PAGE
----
Species group: Sparrows and Weavers
Other common names: Sudan Song Sparrow
Scientific name: Passer luteus
Despite their name, the Golden Song Sparrow is a delightful aviary bird not because of its song, which may resemble the House Sparrow's chirp a bit more than you might expect, but because of the adult male's beautiful plumage. In the right setting, breeders may be entertained by watching them construct their large, domed, sometimes quite sloppy nests.
The Golden Song Sparrow is a tough little bird native to relatively harsh habitats of eastern and northern Africa like thorn scrublands and desert edges. Like their relative, the House Sparrow, they are not afraid of human towns, and they can visit towns and farmlands as well as grasslands in huge mixed-species foraging flocks.
The male Golden Song Sparrow has a golden head and underparts, offset by a rich chestnut colored back and wings. A double white wing bar adds a further tasteful touch to the dapper feathers. The female is considerably duller.
12 - 15 grams (0.4 - 0.5 oz.)
12 - 13 centimeters (5 in.)
10 - 14 years
Behavior / temperament:
While the wild Golden Song Sparrow is noted for being bold and highly visible in its large flocks, the captive birds can be somewhat nervous if you do not give them the security of a large enough territory. They need room to fly, to explore, to build, and to dust bathe, in order for you to get the maximum enjoyment from observing their entertaining behaviors. Some breeders report that parents have stopped raising young if they became nervous from having a human check the nest box. They will also abandon the breeding attempt if they run out of live food.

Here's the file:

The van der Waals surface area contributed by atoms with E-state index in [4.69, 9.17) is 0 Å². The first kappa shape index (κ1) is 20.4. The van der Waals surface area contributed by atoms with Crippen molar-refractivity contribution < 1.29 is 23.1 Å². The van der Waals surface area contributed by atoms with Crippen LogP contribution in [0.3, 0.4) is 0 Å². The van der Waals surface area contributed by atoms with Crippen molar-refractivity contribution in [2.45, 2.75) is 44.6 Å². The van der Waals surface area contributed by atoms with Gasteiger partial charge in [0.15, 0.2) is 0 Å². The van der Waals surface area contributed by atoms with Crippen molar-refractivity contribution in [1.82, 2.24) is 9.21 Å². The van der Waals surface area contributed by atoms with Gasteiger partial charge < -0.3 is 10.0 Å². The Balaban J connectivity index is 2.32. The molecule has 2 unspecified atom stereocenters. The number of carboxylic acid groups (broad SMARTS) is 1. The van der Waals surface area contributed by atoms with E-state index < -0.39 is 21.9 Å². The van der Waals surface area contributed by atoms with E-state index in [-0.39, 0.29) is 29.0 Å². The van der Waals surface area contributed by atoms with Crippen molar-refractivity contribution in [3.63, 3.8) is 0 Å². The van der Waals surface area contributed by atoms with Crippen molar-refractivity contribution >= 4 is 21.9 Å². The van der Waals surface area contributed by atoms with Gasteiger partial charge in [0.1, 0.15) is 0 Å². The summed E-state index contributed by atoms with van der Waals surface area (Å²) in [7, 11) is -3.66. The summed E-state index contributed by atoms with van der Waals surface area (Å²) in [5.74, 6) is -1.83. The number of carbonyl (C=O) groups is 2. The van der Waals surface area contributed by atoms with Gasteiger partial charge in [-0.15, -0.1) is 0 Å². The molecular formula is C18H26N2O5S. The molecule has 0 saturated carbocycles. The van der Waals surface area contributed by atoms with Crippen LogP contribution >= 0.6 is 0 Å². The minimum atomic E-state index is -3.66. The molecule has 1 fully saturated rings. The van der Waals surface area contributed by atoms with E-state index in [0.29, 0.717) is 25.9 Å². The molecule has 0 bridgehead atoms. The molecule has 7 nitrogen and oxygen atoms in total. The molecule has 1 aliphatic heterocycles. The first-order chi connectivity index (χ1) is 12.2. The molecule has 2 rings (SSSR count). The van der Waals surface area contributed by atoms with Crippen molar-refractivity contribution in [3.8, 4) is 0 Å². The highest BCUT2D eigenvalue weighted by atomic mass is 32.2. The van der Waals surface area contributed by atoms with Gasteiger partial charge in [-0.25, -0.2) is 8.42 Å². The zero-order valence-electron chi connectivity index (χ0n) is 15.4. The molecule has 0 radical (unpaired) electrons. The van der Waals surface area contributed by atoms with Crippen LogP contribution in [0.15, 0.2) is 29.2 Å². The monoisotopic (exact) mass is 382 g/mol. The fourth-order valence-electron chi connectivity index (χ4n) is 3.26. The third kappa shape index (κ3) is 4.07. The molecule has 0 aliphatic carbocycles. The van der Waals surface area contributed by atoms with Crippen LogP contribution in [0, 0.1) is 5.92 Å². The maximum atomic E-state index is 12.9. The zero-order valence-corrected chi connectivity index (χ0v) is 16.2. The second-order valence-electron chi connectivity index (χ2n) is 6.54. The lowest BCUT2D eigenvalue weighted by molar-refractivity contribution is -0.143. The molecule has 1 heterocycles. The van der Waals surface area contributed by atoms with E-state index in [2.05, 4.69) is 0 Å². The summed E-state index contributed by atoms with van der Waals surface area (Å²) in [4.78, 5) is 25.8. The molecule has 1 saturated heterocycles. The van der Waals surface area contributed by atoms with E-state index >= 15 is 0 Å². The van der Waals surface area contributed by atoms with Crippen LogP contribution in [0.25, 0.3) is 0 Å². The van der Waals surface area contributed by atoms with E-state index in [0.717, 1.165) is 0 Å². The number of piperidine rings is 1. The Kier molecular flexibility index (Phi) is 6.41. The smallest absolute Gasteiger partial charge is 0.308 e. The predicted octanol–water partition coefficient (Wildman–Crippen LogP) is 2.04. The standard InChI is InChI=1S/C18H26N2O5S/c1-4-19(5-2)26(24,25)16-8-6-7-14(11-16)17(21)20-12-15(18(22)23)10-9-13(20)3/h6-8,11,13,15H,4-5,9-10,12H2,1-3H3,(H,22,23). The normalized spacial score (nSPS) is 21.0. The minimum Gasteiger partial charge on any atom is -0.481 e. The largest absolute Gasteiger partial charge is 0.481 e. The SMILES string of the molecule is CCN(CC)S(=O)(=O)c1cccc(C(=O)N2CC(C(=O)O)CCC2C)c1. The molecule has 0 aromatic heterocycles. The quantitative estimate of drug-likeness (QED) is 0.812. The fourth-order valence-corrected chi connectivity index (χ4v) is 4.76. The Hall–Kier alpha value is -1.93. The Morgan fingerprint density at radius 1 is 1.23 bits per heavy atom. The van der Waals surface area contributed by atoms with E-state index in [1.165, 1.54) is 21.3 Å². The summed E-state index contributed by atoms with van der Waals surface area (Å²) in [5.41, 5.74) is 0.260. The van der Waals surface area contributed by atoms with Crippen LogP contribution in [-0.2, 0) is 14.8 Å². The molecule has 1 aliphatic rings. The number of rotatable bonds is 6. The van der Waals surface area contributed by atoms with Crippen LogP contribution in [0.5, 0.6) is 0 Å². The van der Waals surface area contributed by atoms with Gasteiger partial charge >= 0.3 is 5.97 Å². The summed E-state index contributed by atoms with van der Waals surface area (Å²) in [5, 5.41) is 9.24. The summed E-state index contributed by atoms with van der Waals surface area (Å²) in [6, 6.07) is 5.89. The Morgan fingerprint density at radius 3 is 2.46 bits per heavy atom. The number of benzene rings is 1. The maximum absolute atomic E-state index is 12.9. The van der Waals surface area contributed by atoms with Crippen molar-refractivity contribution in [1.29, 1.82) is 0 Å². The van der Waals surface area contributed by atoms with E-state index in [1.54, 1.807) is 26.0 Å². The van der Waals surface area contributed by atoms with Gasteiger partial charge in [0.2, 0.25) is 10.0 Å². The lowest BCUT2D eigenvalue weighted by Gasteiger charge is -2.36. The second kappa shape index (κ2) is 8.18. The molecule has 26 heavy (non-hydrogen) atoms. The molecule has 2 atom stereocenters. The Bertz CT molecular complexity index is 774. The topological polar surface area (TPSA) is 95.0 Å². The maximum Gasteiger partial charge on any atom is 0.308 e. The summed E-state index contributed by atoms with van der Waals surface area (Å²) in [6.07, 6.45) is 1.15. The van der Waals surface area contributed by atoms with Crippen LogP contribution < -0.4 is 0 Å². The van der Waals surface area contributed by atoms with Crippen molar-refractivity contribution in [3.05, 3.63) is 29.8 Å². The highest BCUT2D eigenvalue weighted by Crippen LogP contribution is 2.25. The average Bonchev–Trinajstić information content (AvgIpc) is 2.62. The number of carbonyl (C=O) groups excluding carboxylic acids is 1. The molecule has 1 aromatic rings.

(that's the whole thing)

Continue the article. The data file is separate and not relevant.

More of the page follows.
The Golden Song Sparrow is a nomadic bird with an instinct to wander far and wide, and you must provide them with a larger flight cage than might seem reasonable for a bird their size. At the very least, a pair should have a secure powder-coated metal or stainless steel flight of a minimum size of around 2 x 2 x 2 feet with a ½ “ bar spacing. However, most people agree that you're unlikely to have much success breeding these birds unless you are willing to provide something much larger such as a walk-in aviary. When they're old enough, you can also provide nest cups and nest boxes, as well as plenty of building materials like twigs and grasses, to give them something to work with. Thick bushes in a well-planted aviary give you the best chance of success.